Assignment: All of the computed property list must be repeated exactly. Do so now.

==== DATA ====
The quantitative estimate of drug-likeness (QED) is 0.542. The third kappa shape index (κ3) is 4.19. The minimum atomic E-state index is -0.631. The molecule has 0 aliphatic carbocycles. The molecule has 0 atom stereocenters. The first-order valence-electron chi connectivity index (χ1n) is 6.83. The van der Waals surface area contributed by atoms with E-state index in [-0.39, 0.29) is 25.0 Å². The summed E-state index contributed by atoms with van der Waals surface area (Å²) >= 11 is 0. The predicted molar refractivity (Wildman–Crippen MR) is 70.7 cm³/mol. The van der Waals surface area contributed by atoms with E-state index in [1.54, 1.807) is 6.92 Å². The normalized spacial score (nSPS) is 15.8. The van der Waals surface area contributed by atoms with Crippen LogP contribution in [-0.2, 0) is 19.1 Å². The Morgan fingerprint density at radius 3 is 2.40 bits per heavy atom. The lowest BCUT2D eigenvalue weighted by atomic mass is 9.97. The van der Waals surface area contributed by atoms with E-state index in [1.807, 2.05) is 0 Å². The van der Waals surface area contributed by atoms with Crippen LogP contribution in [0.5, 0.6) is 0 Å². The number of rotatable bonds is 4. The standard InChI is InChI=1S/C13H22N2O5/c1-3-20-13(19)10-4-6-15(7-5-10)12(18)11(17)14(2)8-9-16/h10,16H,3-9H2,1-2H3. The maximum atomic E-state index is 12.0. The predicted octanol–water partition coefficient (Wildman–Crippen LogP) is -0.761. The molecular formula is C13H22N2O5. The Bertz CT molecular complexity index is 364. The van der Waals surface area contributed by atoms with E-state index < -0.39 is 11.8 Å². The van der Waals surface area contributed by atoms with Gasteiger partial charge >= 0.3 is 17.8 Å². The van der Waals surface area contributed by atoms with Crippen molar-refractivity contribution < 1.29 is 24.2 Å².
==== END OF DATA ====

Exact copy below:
The quantitative estimate of drug-likeness (QED) is 0.542. The third kappa shape index (κ3) is 4.19. The minimum atomic E-state index is -0.631. The molecule has 0 aliphatic carbocycles. The molecule has 0 atom stereocenters. The first-order valence-electron chi connectivity index (χ1n) is 6.83. The van der Waals surface area contributed by atoms with E-state index in [-0.39, 0.29) is 25.0 Å². The summed E-state index contributed by atoms with van der Waals surface area (Å²) >= 11 is 0. The predicted molar refractivity (Wildman–Crippen MR) is 70.7 cm³/mol. The van der Waals surface area contributed by atoms with E-state index in [1.54, 1.807) is 6.92 Å². The normalized spacial score (nSPS) is 15.8. The van der Waals surface area contributed by atoms with Crippen LogP contribution in [-0.2, 0) is 19.1 Å². The Morgan fingerprint density at radius 3 is 2.40 bits per heavy atom. The lowest BCUT2D eigenvalue weighted by atomic mass is 9.97. The van der Waals surface area contributed by atoms with E-state index in [1.807, 2.05) is 0 Å². The van der Waals surface area contributed by atoms with Crippen LogP contribution in [0.5, 0.6) is 0 Å². The number of rotatable bonds is 4. The standard InChI is InChI=1S/C13H22N2O5/c1-3-20-13(19)10-4-6-15(7-5-10)12(18)11(17)14(2)8-9-16/h10,16H,3-9H2,1-2H3. The maximum atomic E-state index is 12.0. The predicted octanol–water partition coefficient (Wildman–Crippen LogP) is -0.761. The molecular formula is C13H22N2O5. The Bertz CT molecular complexity index is 364. The van der Waals surface area contributed by atoms with E-state index < -0.39 is 11.8 Å². The van der Waals surface area contributed by atoms with Gasteiger partial charge >= 0.3 is 17.8 Å². The van der Waals surface area contributed by atoms with Crippen molar-refractivity contribution < 1.29 is 24.2 Å².